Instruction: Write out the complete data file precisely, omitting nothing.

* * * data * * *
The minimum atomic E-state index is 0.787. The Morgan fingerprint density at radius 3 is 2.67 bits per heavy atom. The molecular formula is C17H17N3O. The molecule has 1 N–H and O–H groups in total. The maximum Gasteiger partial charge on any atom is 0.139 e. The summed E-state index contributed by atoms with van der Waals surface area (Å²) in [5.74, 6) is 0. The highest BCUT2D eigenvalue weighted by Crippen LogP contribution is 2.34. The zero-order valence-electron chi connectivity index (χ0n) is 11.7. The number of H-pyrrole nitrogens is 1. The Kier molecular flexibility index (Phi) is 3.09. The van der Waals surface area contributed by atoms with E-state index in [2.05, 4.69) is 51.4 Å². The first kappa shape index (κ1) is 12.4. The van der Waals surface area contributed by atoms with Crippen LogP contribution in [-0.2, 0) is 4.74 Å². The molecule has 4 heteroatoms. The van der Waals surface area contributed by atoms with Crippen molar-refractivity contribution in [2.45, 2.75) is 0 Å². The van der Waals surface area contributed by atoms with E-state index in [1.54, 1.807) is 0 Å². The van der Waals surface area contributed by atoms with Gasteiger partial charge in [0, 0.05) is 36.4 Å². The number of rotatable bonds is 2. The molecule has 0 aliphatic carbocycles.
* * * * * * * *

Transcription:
The minimum atomic E-state index is 0.787. The Morgan fingerprint density at radius 3 is 2.67 bits per heavy atom. The molecular formula is C17H17N3O. The molecule has 1 N–H and O–H groups in total. The maximum Gasteiger partial charge on any atom is 0.139 e. The summed E-state index contributed by atoms with van der Waals surface area (Å²) in [5.74, 6) is 0. The highest BCUT2D eigenvalue weighted by Crippen LogP contribution is 2.34. The zero-order valence-electron chi connectivity index (χ0n) is 11.7. The number of H-pyrrole nitrogens is 1. The Kier molecular flexibility index (Phi) is 3.09. The van der Waals surface area contributed by atoms with E-state index in [2.05, 4.69) is 51.4 Å². The first kappa shape index (κ1) is 12.4. The van der Waals surface area contributed by atoms with Crippen LogP contribution in [-0.2, 0) is 4.74 Å². The molecule has 4 heteroatoms. The van der Waals surface area contributed by atoms with Crippen molar-refractivity contribution in [2.45, 2.75) is 0 Å². The van der Waals surface area contributed by atoms with E-state index in [1.54, 1.807) is 0 Å². The van der Waals surface area contributed by atoms with Gasteiger partial charge in [0, 0.05) is 36.4 Å². The number of rotatable bonds is 2. The molecule has 0 aliphatic carbocycles.